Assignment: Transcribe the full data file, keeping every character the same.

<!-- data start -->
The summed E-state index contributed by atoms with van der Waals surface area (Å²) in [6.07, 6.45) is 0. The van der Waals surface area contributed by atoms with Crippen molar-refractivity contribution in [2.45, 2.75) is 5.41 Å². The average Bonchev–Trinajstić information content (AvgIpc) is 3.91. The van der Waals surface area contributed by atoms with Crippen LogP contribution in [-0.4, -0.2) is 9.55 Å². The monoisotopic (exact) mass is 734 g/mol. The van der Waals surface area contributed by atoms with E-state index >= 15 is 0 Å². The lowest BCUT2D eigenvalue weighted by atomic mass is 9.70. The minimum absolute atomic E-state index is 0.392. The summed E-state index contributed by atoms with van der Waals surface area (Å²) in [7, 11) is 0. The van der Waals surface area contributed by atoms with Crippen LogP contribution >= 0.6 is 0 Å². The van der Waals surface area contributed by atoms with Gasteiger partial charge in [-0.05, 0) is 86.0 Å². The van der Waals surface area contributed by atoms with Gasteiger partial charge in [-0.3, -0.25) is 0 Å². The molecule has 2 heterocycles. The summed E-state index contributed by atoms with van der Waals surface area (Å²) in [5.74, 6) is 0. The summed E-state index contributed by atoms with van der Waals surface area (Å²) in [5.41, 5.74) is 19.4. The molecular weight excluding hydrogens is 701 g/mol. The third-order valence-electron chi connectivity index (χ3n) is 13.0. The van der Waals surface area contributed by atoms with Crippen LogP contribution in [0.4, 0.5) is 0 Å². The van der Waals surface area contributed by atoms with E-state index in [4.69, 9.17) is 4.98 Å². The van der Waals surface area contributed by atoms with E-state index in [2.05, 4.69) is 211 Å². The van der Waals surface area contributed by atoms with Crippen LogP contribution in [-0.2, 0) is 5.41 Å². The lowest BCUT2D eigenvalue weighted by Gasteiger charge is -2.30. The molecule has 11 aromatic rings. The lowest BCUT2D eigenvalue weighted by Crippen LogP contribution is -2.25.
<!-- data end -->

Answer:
The summed E-state index contributed by atoms with van der Waals surface area (Å²) in [6.07, 6.45) is 0. The van der Waals surface area contributed by atoms with Crippen molar-refractivity contribution in [2.45, 2.75) is 5.41 Å². The average Bonchev–Trinajstić information content (AvgIpc) is 3.91. The van der Waals surface area contributed by atoms with Crippen LogP contribution in [-0.4, -0.2) is 9.55 Å². The monoisotopic (exact) mass is 734 g/mol. The van der Waals surface area contributed by atoms with E-state index >= 15 is 0 Å². The lowest BCUT2D eigenvalue weighted by atomic mass is 9.70. The minimum absolute atomic E-state index is 0.392. The summed E-state index contributed by atoms with van der Waals surface area (Å²) in [7, 11) is 0. The van der Waals surface area contributed by atoms with Crippen LogP contribution >= 0.6 is 0 Å². The van der Waals surface area contributed by atoms with Gasteiger partial charge in [-0.05, 0) is 86.0 Å². The van der Waals surface area contributed by atoms with Gasteiger partial charge in [-0.3, -0.25) is 0 Å². The molecule has 2 heterocycles. The summed E-state index contributed by atoms with van der Waals surface area (Å²) in [5.74, 6) is 0. The summed E-state index contributed by atoms with van der Waals surface area (Å²) in [5.41, 5.74) is 19.4. The molecular weight excluding hydrogens is 701 g/mol. The third-order valence-electron chi connectivity index (χ3n) is 13.0. The van der Waals surface area contributed by atoms with Crippen LogP contribution in [0.4, 0.5) is 0 Å². The van der Waals surface area contributed by atoms with E-state index in [4.69, 9.17) is 4.98 Å². The van der Waals surface area contributed by atoms with E-state index in [2.05, 4.69) is 211 Å². The van der Waals surface area contributed by atoms with Crippen LogP contribution in [-0.2, 0) is 5.41 Å². The lowest BCUT2D eigenvalue weighted by Gasteiger charge is -2.30. The molecule has 11 aromatic rings. The lowest BCUT2D eigenvalue weighted by Crippen LogP contribution is -2.25.